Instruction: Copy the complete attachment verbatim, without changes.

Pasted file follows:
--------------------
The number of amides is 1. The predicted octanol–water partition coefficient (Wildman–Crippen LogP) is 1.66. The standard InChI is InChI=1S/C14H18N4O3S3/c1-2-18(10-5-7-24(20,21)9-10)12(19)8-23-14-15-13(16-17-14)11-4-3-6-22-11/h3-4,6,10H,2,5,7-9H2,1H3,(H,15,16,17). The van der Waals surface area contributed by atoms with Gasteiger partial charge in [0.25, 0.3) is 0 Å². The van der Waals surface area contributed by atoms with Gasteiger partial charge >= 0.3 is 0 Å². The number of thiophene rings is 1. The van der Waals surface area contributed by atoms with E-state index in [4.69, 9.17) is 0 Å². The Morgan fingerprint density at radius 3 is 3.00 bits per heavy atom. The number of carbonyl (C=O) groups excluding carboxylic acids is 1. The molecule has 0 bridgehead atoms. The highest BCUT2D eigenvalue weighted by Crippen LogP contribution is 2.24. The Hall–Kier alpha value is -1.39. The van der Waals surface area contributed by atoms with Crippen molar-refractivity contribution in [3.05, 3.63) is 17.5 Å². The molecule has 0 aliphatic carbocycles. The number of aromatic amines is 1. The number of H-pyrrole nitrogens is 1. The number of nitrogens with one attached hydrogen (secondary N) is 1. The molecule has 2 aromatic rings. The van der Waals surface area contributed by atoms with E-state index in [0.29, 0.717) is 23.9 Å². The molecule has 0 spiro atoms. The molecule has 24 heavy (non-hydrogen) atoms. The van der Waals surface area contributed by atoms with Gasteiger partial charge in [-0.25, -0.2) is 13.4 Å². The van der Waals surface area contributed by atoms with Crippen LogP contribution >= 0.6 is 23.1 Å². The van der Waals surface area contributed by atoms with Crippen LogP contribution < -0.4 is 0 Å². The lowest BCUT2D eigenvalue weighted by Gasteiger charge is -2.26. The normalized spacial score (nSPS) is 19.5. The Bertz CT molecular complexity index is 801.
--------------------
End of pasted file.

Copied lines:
The number of amides is 1. The predicted octanol–water partition coefficient (Wildman–Crippen LogP) is 1.66. The standard InChI is InChI=1S/C14H18N4O3S3/c1-2-18(10-5-7-24(20,21)9-10)12(19)8-23-14-15-13(16-17-14)11-4-3-6-22-11/h3-4,6,10H,2,5,7-9H2,1H3,(H,15,16,17). The van der Waals surface area contributed by atoms with Gasteiger partial charge in [0.25, 0.3) is 0 Å². The van der Waals surface area contributed by atoms with Gasteiger partial charge >= 0.3 is 0 Å². The number of thiophene rings is 1. The van der Waals surface area contributed by atoms with E-state index in [4.69, 9.17) is 0 Å². The Morgan fingerprint density at radius 3 is 3.00 bits per heavy atom. The number of carbonyl (C=O) groups excluding carboxylic acids is 1. The molecule has 0 bridgehead atoms. The highest BCUT2D eigenvalue weighted by Crippen LogP contribution is 2.24. The Hall–Kier alpha value is -1.39. The van der Waals surface area contributed by atoms with Crippen molar-refractivity contribution in [3.05, 3.63) is 17.5 Å². The molecule has 0 aliphatic carbocycles. The number of aromatic amines is 1. The number of H-pyrrole nitrogens is 1. The number of nitrogens with one attached hydrogen (secondary N) is 1. The molecule has 2 aromatic rings. The van der Waals surface area contributed by atoms with E-state index in [0.29, 0.717) is 23.9 Å². The molecule has 0 spiro atoms. The molecule has 24 heavy (non-hydrogen) atoms. The van der Waals surface area contributed by atoms with Gasteiger partial charge in [-0.25, -0.2) is 13.4 Å². The van der Waals surface area contributed by atoms with Crippen LogP contribution >= 0.6 is 23.1 Å². The van der Waals surface area contributed by atoms with Crippen LogP contribution < -0.4 is 0 Å². The lowest BCUT2D eigenvalue weighted by Gasteiger charge is -2.26. The normalized spacial score (nSPS) is 19.5. The Bertz CT molecular complexity index is 801.